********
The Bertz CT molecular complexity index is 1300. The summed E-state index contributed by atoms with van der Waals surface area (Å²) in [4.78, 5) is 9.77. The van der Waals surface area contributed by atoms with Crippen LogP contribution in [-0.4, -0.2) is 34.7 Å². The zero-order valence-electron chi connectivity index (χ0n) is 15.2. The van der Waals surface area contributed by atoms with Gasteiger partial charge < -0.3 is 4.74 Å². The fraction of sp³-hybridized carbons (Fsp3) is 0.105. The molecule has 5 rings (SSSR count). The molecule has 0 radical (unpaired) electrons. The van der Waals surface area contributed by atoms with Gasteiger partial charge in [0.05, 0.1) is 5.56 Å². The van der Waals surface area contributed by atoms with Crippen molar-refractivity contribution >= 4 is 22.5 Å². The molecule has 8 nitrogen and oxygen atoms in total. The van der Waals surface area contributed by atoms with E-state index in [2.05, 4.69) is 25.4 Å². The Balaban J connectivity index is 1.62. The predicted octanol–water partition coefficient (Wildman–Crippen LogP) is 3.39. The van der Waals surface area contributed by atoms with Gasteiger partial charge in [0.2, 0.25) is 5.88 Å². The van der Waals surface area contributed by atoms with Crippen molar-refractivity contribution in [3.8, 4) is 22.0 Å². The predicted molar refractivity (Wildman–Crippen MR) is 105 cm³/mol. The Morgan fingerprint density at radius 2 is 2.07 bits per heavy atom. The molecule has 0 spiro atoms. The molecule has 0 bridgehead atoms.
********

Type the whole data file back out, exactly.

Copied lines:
The Bertz CT molecular complexity index is 1300. The summed E-state index contributed by atoms with van der Waals surface area (Å²) in [4.78, 5) is 9.77. The van der Waals surface area contributed by atoms with Crippen LogP contribution in [-0.4, -0.2) is 34.7 Å². The zero-order valence-electron chi connectivity index (χ0n) is 15.2. The van der Waals surface area contributed by atoms with Gasteiger partial charge < -0.3 is 4.74 Å². The fraction of sp³-hybridized carbons (Fsp3) is 0.105. The molecule has 5 rings (SSSR count). The molecule has 0 radical (unpaired) electrons. The van der Waals surface area contributed by atoms with Gasteiger partial charge in [0.05, 0.1) is 5.56 Å². The van der Waals surface area contributed by atoms with Crippen molar-refractivity contribution >= 4 is 22.5 Å². The molecule has 8 nitrogen and oxygen atoms in total. The van der Waals surface area contributed by atoms with E-state index in [2.05, 4.69) is 25.4 Å². The Balaban J connectivity index is 1.62. The predicted octanol–water partition coefficient (Wildman–Crippen LogP) is 3.39. The van der Waals surface area contributed by atoms with Gasteiger partial charge in [0.2, 0.25) is 5.88 Å². The van der Waals surface area contributed by atoms with Crippen molar-refractivity contribution in [3.8, 4) is 22.0 Å². The predicted molar refractivity (Wildman–Crippen MR) is 105 cm³/mol. The Morgan fingerprint density at radius 2 is 2.07 bits per heavy atom. The molecule has 0 spiro atoms. The molecule has 0 bridgehead atoms.